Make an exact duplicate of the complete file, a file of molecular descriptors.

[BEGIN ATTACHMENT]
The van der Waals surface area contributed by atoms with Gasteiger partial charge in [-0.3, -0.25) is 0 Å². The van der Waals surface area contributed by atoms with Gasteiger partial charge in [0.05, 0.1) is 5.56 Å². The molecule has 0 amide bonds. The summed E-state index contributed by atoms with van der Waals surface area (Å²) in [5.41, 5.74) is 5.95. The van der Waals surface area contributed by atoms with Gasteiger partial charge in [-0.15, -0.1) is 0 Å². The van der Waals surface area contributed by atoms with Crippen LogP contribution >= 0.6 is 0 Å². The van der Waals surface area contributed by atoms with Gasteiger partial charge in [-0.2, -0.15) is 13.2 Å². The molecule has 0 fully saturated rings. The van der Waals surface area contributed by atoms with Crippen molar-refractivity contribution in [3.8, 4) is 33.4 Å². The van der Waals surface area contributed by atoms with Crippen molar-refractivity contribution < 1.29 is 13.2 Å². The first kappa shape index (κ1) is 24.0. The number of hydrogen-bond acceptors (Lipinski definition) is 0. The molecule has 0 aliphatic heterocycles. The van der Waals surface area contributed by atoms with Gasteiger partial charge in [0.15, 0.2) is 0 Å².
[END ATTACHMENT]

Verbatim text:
The van der Waals surface area contributed by atoms with Gasteiger partial charge in [-0.3, -0.25) is 0 Å². The van der Waals surface area contributed by atoms with Gasteiger partial charge in [0.05, 0.1) is 5.56 Å². The molecule has 0 amide bonds. The summed E-state index contributed by atoms with van der Waals surface area (Å²) in [5.41, 5.74) is 5.95. The van der Waals surface area contributed by atoms with Gasteiger partial charge in [-0.15, -0.1) is 0 Å². The van der Waals surface area contributed by atoms with Crippen LogP contribution >= 0.6 is 0 Å². The van der Waals surface area contributed by atoms with Gasteiger partial charge in [-0.2, -0.15) is 13.2 Å². The molecule has 0 fully saturated rings. The van der Waals surface area contributed by atoms with Crippen molar-refractivity contribution in [3.8, 4) is 33.4 Å². The van der Waals surface area contributed by atoms with Crippen molar-refractivity contribution < 1.29 is 13.2 Å². The first kappa shape index (κ1) is 24.0. The number of hydrogen-bond acceptors (Lipinski definition) is 0. The molecule has 0 aliphatic heterocycles. The van der Waals surface area contributed by atoms with Gasteiger partial charge in [0.15, 0.2) is 0 Å².